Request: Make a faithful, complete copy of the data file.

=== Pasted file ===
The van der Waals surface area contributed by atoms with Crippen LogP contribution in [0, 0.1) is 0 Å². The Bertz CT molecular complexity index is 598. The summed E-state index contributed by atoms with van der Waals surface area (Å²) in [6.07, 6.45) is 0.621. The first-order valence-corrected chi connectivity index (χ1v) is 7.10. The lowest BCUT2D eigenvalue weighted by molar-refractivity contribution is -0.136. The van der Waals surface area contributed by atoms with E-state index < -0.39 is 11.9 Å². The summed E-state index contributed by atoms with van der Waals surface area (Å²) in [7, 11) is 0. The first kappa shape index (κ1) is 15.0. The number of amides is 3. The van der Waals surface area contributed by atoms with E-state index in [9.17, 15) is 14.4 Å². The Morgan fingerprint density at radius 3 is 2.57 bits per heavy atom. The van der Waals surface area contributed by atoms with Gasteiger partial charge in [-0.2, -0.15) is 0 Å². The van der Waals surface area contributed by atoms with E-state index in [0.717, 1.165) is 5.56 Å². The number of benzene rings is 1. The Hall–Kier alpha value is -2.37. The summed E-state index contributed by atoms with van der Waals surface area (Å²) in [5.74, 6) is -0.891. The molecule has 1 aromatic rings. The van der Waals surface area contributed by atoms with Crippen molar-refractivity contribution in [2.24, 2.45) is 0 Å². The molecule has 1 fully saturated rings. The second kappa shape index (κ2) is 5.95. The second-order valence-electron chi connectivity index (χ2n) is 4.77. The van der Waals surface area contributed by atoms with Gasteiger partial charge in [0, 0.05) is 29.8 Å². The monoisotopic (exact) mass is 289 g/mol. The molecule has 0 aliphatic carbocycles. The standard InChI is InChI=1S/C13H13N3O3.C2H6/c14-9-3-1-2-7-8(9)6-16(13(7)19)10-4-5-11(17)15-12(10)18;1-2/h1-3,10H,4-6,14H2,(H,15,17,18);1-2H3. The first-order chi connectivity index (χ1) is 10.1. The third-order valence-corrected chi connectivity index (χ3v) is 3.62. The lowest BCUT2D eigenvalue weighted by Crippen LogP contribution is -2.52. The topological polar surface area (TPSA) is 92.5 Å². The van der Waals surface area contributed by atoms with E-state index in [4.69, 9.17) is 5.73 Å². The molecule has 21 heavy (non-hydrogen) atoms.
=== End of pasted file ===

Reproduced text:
The van der Waals surface area contributed by atoms with Crippen LogP contribution in [0, 0.1) is 0 Å². The Bertz CT molecular complexity index is 598. The summed E-state index contributed by atoms with van der Waals surface area (Å²) in [6.07, 6.45) is 0.621. The first-order valence-corrected chi connectivity index (χ1v) is 7.10. The lowest BCUT2D eigenvalue weighted by molar-refractivity contribution is -0.136. The van der Waals surface area contributed by atoms with E-state index < -0.39 is 11.9 Å². The summed E-state index contributed by atoms with van der Waals surface area (Å²) in [7, 11) is 0. The first kappa shape index (κ1) is 15.0. The number of amides is 3. The van der Waals surface area contributed by atoms with E-state index in [9.17, 15) is 14.4 Å². The Morgan fingerprint density at radius 3 is 2.57 bits per heavy atom. The van der Waals surface area contributed by atoms with Gasteiger partial charge in [-0.2, -0.15) is 0 Å². The van der Waals surface area contributed by atoms with E-state index in [0.717, 1.165) is 5.56 Å². The number of benzene rings is 1. The Hall–Kier alpha value is -2.37. The summed E-state index contributed by atoms with van der Waals surface area (Å²) in [5.74, 6) is -0.891. The molecule has 1 aromatic rings. The van der Waals surface area contributed by atoms with Crippen molar-refractivity contribution in [2.24, 2.45) is 0 Å². The molecule has 1 fully saturated rings. The second kappa shape index (κ2) is 5.95. The second-order valence-electron chi connectivity index (χ2n) is 4.77. The van der Waals surface area contributed by atoms with Gasteiger partial charge in [0, 0.05) is 29.8 Å². The monoisotopic (exact) mass is 289 g/mol. The molecule has 0 aliphatic carbocycles. The standard InChI is InChI=1S/C13H13N3O3.C2H6/c14-9-3-1-2-7-8(9)6-16(13(7)19)10-4-5-11(17)15-12(10)18;1-2/h1-3,10H,4-6,14H2,(H,15,17,18);1-2H3. The first-order chi connectivity index (χ1) is 10.1. The third-order valence-corrected chi connectivity index (χ3v) is 3.62. The lowest BCUT2D eigenvalue weighted by Crippen LogP contribution is -2.52. The topological polar surface area (TPSA) is 92.5 Å². The van der Waals surface area contributed by atoms with E-state index in [4.69, 9.17) is 5.73 Å². The molecule has 21 heavy (non-hydrogen) atoms.